There are also rumblings about chocolate, but I've never tasted one.

Kimberly Ivey said...

Nathan,

Loved your Tamale blog. As a multigeneration native Texan who married into a Latin family, tamales have been on the regular holiday menu at our house for years.

I've never made them but I do buy them and the family gobbles them up. Sometimes we even save them until New Year's eve to have with champagne and shrimp cocktail. Wow, what a combo!

Hope you are having a wonderful holiday season!

Bill Az said...

Green corn tamales are a Christmas tradition here in Tucson--for anyone of whatever ethnicity who's lived here awhile. We had our annual Tamal Festival a week ago at the local Yaqui Casino--contests for the best tamales in different categories, lots of chances to taste various types, etc.--a fun time.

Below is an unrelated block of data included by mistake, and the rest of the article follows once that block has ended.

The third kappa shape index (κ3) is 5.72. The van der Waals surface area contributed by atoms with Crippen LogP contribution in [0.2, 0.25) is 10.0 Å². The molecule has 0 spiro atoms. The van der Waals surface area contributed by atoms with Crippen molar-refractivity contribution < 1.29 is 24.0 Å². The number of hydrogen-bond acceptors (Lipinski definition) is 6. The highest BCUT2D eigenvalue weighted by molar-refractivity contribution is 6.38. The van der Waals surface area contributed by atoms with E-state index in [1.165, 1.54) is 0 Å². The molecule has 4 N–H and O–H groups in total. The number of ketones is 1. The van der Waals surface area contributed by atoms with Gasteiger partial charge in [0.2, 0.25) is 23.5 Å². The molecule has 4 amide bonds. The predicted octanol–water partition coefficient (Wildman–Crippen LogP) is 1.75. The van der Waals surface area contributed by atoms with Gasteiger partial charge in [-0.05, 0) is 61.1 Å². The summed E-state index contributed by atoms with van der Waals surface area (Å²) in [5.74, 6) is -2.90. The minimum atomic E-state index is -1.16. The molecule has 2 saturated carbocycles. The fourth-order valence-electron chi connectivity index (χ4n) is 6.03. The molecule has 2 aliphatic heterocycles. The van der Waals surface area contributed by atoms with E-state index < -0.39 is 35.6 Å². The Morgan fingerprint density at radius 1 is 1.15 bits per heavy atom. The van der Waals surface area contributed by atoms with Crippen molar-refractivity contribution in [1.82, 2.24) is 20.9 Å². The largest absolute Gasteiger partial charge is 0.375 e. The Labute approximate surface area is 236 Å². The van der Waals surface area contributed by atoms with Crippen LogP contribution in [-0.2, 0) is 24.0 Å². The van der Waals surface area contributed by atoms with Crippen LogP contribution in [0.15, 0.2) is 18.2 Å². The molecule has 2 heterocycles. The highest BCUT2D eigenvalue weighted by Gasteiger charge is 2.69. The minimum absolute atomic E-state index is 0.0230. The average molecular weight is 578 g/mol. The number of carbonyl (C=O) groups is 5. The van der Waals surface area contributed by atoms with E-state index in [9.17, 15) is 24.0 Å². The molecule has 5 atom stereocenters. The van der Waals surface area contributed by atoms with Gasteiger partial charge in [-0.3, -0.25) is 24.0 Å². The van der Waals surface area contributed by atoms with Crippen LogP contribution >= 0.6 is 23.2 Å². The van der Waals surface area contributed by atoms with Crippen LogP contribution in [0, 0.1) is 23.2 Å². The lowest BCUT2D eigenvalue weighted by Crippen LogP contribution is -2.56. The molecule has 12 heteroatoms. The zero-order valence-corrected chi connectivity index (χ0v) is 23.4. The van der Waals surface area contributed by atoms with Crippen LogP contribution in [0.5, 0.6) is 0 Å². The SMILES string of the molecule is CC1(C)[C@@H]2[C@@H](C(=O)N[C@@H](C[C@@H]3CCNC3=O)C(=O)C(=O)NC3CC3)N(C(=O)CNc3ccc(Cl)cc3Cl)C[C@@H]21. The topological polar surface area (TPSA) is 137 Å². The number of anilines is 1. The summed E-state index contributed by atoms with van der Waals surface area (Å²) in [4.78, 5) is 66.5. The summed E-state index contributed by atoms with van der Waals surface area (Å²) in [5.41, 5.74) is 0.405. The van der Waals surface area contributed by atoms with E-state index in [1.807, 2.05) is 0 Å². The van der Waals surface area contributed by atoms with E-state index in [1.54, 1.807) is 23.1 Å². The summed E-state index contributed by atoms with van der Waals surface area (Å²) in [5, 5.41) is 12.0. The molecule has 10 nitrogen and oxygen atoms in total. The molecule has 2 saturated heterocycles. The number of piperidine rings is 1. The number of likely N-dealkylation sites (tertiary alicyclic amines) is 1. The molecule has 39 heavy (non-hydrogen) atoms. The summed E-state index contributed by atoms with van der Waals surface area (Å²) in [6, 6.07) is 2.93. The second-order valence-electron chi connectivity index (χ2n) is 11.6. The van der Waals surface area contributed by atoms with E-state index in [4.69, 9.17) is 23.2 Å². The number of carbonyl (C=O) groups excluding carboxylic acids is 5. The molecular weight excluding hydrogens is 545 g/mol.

ClareWB said...

My family, Irish Catholics who weren't supposed to eat mat on Christmas Eve, bent the rules every year to eat tamales. My father and an uncle or two would go into Redding (from French Gulch) and buy them from Twomey's Irish Bar on Market St. They were homemade by a Mexican woman. You had to get there early to make sure they didn't run out. My father and uncles usually arrived back in French Gulch with a bit of Irish whiskey under their belts, but in time to celebrate the great tamale feast. I have no idea where the tradition began, but this was before World War II and I'm sure had gone on long before I remember.

J. T. Shea said...

Fascinating, Nathan! I'm still digesting. Your post, that is, not a tamale. Now, where would I get tamales in Ireland? To eat on Christmas Eve in honor of cultural diversity, being as I am an immigrant, to Ireland from the USA.

Paullina Petrova, thank you for reminding me not to take freedom and democracy for granted.

Nancy Thompson said...

What would have really made this post a hit is the recipe for those tamales. How 'bout it, Nathan. Care to share your mother's tamale recipe?